NationalStacy M. Brown

Congressional Black Caucus Members Talk Impeachment, HBCU Funding

Shortly after the House Judiciary Committee voted along party lines to impeach President Donald Trump on Friday, members of the Congressional Black Caucus (CBC) held a conference call with publishers of the National Newspaper Publishers Association (NNPA), the trade association of Black Press publications from around the country.

While CBC members addressed the impeachment proceedings, the call was a reminder that Congress continues to work on other pressing issues.

The call included CBC Chair Karen Bass (D-Calif.) and fellow Reps. Sheila Jackson Lee (D-Texas), Val Demings (D-Fla.), Alma Adams (D-North Carolina) and Bobby Scott (D-Virginia).

The members discussed the passage of the FUTURE Act, legislation that provides needed funding to historically Black colleges and universities (HBCUs) and other educational institutions.

“Historically Black colleges and universities, tribally controlled colleges or universities, and other minority-serving institutions (MSIs) play a significant role in expanding access to higher education for low-income students and students of color,” said Scott, chair of the House Committee on Education and Labor.

“Unfortunately, despite their outsized role in serving our nation’s most underserved students, these schools have historically been under-resourced compared to other institutions of higher education,” Scott said.

“The FUTURE Act won’t only guarantee at least $250 million per year for HBCUs and MSIs; it will simplify the Free Application for Student Aid (FASFA) and makes it easier for students to access student aid and repay their loans,” Scott continued.

The FUTURE Act, which stands for Fostering Undergraduate Talent by Unlocking Resources for Education, unanimously passed the Senate.

The bill has been sent to the president for his signature.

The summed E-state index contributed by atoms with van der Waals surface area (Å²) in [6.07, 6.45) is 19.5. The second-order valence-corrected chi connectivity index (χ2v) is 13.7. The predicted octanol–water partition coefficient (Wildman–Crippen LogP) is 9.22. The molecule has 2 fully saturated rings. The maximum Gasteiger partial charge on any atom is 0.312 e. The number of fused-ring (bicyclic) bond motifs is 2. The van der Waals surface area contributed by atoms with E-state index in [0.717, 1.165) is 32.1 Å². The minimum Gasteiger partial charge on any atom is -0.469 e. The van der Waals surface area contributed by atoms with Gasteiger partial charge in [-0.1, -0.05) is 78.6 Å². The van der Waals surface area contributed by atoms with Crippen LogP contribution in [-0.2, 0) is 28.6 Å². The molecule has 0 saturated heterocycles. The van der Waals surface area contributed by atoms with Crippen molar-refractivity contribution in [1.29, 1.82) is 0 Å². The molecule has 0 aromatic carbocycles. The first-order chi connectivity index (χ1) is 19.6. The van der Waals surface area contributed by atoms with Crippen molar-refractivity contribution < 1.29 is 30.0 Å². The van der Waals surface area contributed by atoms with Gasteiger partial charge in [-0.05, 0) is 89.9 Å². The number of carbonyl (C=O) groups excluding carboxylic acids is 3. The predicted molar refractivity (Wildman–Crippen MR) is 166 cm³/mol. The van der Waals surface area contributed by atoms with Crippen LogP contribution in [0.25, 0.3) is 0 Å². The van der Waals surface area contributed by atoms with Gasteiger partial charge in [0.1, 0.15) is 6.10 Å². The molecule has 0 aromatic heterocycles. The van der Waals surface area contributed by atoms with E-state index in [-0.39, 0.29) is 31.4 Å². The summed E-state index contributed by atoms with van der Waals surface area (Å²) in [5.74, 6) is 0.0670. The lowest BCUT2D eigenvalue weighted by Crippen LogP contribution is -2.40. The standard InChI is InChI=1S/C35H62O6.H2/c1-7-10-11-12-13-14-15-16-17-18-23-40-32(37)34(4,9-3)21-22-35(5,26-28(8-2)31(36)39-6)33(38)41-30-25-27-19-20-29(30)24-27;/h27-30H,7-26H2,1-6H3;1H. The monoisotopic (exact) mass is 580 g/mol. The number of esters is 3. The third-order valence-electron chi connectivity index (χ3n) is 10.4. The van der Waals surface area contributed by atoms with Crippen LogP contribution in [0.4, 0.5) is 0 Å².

Through the FUTURE Act, HBCUs will receive $85 million per year — about $1 million per school. American Indian Tribally Controlled Colleges and Universities will receive $30 million annually, while Hispanic-serving institutions will get $100 million per year.

Also, predominately Black institutions will continue to reap an annual payment of $15 million, and Alaska Native and Native Hawaiian-serving institutions will receive $15 million each year. Asian American and Native American Pacific Islander-serving institutions and Native American-serving nontribal institutions each will continue to receive $5 million annually.

“HBCUs and MSIs provide pathways of opportunities for millions of Americans who come from low-income families. As a two-time graduate of North Carolina A&T State University, and a retired professor of 40 years at Bennett College for Women, I as well as all the pupils that I had the pleasure of teaching, are a testament to the power of these schools which mold their students into the leaders of tomorrow,” said Adams, chair of the House Higher Education and Labor subcommittee on Workforce Protections

“This agreement will secure $255 million a year for these institutions to serve over eight million students of color, preparing them for careers in our STEM professions,” Adams said.

The legislation also reduces FAFSA by 22 questions and allows the Internal Revenue Service to directly share applicants’ tax information with the U.S. Department of Education.

“The simplification in the provision was to get information from the IRS to make the applications more accurate,” Scott said. “If you can get the necessary information from the IRS, there would be more accuracy.”

Meanwhile, Jackson Lee addressed the impeachment vote against Trump.

“Abuse of power and obstruction of Congress,” she said of the two articles of impeachment that the House Judiciary Committee voted in favor of on Friday, December 13.

“What the president was essentially caught doing was attempting to interfere in the 2020 election. So, in terms of the significance of this for our community, the idea that the president would cheat on the election and attempt to get himself reelected, I think, would change our lives for generations,” Jackson Lee said.

She continued:

“If you think about the fact that [re-election] would mean there will be one if not more appointments to the Supreme Court. He has already appointed over 100 judges, and I am sure 99 percent of them would be horrible when it comes to our issues.

“When you think of the dismantling of so much as what we have fought for over these years, the idea that our people would have to endure another term of this President is almost beyond our comprehension.”

Jackson Lee conceded that the Senate in all probability would not remove Trump, but impeachment in the House was still necessary.

Andrew Johnson, Richard Nixon, and Bill Clinton are the only presidents in American history to have faced impeachment. Nixon resigned before the House could vote. Johnson and Clinton were impeached in the House, but both were acquitted in the Senate.

“We felt that it was so important that we had to put the brakes on him interfering in the election, that even if impeachment was not going to remove him successfully, it was still critical that we did this,” Jackson Lee said.

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